March 8, 2005
Abstract vs. Concrete Thinking
This month we will move from technical topics to a management issue. What happens when requirements and design are not understood before they are signed and development starts? What happens when estimates are wrong and the project schedule is incomplete? What happens when there is inadequate interaction among developers and the business team? Some would call this situation normal, others would say it is a symptom of something bigger. The real problem is we don't all think alike and this gets in the way of effective communication.
Why donít we understand? Itís because we speak different languages, using the same words. It goes beyond techno talk getting in the way (that is a whole different problem). Often, our explanations are abstract, something hard for concrete thinkers to follow. In addition, there is the problem of sequential vs. random thinking.
The solution is to say the same thing several ways. It is sort of like translating into a different language as you talk. Once you know some simple rules to follow, you can do your own translating. What is the benefit? Well, if you want funding you better make sense to the business managers. If you want cooperation, you need to make sense to the people who will use your system. If you want developer commitment, you better make sense to the team building the system. If you write requirements that you want to be understood, you need to write them in multiple languages at the same time so the document makes sense to everyone. It is not as complicated as it sounds once you know how to do it.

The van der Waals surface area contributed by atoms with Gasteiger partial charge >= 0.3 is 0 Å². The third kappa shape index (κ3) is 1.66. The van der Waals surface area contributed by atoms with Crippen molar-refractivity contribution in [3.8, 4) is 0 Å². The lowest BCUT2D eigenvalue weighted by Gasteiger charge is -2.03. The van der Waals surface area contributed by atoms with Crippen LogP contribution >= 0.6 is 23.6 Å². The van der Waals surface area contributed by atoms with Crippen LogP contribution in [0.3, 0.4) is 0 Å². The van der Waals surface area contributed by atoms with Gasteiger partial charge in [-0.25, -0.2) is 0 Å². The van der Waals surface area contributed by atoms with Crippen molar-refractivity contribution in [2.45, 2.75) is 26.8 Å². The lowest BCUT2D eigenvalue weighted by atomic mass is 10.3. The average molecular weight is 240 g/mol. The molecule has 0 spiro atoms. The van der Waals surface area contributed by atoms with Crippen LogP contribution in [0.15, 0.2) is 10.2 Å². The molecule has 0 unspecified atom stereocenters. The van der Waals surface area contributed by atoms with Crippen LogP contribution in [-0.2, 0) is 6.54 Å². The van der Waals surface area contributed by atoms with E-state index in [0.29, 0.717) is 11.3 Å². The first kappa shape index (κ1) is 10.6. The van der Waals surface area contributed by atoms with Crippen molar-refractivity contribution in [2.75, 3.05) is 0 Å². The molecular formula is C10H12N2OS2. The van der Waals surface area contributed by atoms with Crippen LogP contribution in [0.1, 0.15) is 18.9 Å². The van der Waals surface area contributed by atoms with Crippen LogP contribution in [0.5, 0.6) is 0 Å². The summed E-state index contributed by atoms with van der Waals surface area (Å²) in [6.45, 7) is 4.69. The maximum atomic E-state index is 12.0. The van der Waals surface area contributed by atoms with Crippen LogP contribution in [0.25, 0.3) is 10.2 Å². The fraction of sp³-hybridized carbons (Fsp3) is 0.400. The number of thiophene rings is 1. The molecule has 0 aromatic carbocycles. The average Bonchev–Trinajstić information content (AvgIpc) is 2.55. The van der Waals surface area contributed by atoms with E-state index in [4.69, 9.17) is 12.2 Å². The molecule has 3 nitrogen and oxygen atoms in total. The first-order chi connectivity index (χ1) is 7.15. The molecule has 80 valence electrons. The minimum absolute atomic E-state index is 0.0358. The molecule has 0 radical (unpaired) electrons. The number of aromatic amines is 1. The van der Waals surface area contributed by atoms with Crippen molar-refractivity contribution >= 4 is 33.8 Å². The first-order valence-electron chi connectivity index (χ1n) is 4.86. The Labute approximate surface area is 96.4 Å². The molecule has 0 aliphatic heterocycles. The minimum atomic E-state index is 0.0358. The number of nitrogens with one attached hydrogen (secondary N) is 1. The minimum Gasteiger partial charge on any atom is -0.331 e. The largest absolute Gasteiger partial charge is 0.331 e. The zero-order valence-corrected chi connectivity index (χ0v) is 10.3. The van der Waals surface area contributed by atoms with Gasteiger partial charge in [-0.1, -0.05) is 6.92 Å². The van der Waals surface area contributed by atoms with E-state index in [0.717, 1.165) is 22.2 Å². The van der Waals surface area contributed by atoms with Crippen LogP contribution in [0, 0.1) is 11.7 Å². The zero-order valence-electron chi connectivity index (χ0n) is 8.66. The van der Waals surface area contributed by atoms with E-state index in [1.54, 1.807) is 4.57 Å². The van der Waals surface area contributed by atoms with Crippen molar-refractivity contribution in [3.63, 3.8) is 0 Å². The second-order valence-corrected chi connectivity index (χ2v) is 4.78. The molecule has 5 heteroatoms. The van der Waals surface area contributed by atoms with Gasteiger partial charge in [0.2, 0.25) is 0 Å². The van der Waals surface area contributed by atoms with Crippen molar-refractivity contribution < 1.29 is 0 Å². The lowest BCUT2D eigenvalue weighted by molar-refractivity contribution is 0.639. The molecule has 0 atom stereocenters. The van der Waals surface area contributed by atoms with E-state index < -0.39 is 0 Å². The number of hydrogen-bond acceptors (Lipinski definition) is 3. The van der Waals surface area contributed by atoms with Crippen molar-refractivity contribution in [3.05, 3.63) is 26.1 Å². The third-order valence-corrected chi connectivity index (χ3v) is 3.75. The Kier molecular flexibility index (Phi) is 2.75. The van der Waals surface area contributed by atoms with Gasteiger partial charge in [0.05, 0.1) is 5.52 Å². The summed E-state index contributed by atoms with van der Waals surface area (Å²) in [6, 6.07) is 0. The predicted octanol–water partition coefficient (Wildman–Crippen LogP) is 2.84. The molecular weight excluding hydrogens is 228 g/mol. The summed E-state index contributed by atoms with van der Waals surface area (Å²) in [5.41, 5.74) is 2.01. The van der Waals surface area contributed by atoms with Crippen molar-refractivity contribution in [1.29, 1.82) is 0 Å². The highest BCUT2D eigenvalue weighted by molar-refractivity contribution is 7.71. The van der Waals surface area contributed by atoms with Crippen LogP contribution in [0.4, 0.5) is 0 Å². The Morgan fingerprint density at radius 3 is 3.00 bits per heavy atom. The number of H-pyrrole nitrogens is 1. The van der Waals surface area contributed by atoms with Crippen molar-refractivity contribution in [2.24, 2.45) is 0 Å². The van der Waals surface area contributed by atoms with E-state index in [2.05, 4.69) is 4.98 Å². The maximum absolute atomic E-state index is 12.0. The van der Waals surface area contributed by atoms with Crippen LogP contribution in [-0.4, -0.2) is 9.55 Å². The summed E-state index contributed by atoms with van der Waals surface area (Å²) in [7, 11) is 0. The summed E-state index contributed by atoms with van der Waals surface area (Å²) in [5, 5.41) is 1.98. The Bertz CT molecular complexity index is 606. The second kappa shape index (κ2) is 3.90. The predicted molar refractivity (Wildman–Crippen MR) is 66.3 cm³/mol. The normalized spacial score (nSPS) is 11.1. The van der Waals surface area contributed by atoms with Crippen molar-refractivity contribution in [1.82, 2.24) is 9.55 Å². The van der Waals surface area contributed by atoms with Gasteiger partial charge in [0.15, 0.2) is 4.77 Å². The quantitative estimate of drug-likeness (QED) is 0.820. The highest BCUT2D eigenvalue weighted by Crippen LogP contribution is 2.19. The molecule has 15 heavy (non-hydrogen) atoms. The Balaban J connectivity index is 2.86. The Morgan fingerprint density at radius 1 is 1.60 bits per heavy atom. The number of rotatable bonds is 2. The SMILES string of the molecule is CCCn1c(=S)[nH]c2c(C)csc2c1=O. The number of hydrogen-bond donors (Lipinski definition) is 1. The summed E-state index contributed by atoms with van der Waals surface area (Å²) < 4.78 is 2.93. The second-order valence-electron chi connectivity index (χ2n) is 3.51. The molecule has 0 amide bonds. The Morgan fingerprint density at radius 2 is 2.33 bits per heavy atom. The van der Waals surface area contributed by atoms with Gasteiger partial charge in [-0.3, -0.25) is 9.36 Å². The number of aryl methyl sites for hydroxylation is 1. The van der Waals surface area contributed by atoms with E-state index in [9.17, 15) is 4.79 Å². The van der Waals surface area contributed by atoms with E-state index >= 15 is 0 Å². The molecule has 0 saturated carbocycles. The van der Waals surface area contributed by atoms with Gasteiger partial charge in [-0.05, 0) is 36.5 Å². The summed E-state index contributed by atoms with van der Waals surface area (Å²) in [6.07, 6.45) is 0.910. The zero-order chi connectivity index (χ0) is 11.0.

Steve Wille heads a software development unit at Great-West Life. He has held senior IT management positions at Reliance Insurance, Guaranty National Insurance, Cahners Publishing, and Diners Club/CitiGroup.
Prior to joining Great-West, Steve took a three year sabbatical to read, write and teach the management side of software project management. You can find some of his work a www.toughteams.com/papers . Workshops he co-authored are offered by Tough Teams, Systemation, and TeamSkills Institute.
Steve is a Colorado native, has a BSBA from the University of Denver and an MBA from Regis University. For fun, Steve enjoys digital photography and has built a side business as a professional wedding photographer. You can see his work at www.stevewille.com. The other thing Steve does for fun is web development for small businesses and non profit organizations. He has been the RMIMA Web master since he first built the site in 1996. He he is a regular speaker at the Small Business Administration SCORE workshops regarding using the Internet to grow your business.
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